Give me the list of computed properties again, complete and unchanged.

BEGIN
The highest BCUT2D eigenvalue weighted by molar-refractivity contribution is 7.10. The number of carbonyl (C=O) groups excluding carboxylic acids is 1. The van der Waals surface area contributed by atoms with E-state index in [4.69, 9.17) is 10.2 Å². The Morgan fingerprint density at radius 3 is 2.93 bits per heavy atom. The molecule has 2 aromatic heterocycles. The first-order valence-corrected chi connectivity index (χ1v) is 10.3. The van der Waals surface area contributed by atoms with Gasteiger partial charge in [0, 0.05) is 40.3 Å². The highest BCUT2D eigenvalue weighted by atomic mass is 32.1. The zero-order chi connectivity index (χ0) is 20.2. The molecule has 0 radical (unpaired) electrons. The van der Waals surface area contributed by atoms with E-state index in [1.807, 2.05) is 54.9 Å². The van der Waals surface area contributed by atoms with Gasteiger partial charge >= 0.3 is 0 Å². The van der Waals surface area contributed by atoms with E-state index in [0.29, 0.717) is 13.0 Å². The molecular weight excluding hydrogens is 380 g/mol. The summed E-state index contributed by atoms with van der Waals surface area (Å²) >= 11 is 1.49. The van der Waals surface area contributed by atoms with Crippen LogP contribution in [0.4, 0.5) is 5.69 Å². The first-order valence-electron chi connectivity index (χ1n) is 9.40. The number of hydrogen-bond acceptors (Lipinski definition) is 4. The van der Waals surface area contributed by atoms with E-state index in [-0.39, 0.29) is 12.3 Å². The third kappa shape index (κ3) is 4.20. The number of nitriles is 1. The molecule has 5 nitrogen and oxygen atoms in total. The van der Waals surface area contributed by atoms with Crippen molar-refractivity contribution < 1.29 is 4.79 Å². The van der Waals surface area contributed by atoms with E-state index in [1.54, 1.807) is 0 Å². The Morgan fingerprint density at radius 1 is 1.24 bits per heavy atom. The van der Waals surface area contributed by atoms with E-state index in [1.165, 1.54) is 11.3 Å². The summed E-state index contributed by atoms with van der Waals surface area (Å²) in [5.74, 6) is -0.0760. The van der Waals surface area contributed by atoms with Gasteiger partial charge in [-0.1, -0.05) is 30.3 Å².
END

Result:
The highest BCUT2D eigenvalue weighted by molar-refractivity contribution is 7.10. The number of carbonyl (C=O) groups excluding carboxylic acids is 1. The van der Waals surface area contributed by atoms with E-state index in [4.69, 9.17) is 10.2 Å². The Morgan fingerprint density at radius 3 is 2.93 bits per heavy atom. The molecule has 2 aromatic heterocycles. The first-order valence-corrected chi connectivity index (χ1v) is 10.3. The van der Waals surface area contributed by atoms with Gasteiger partial charge in [0, 0.05) is 40.3 Å². The highest BCUT2D eigenvalue weighted by atomic mass is 32.1. The zero-order chi connectivity index (χ0) is 20.2. The molecule has 0 radical (unpaired) electrons. The van der Waals surface area contributed by atoms with E-state index in [1.807, 2.05) is 54.9 Å². The van der Waals surface area contributed by atoms with Gasteiger partial charge >= 0.3 is 0 Å². The van der Waals surface area contributed by atoms with E-state index in [0.29, 0.717) is 13.0 Å². The molecular weight excluding hydrogens is 380 g/mol. The summed E-state index contributed by atoms with van der Waals surface area (Å²) >= 11 is 1.49. The van der Waals surface area contributed by atoms with Crippen LogP contribution in [0.4, 0.5) is 5.69 Å². The first-order valence-electron chi connectivity index (χ1n) is 9.40. The number of hydrogen-bond acceptors (Lipinski definition) is 4. The van der Waals surface area contributed by atoms with E-state index in [-0.39, 0.29) is 12.3 Å². The third kappa shape index (κ3) is 4.20. The number of nitriles is 1. The molecule has 5 nitrogen and oxygen atoms in total. The van der Waals surface area contributed by atoms with Crippen molar-refractivity contribution < 1.29 is 4.79 Å². The van der Waals surface area contributed by atoms with E-state index in [1.54, 1.807) is 0 Å². The Morgan fingerprint density at radius 1 is 1.24 bits per heavy atom. The van der Waals surface area contributed by atoms with E-state index in [1.165, 1.54) is 11.3 Å². The summed E-state index contributed by atoms with van der Waals surface area (Å²) in [5.74, 6) is -0.0760. The van der Waals surface area contributed by atoms with Gasteiger partial charge in [-0.1, -0.05) is 30.3 Å².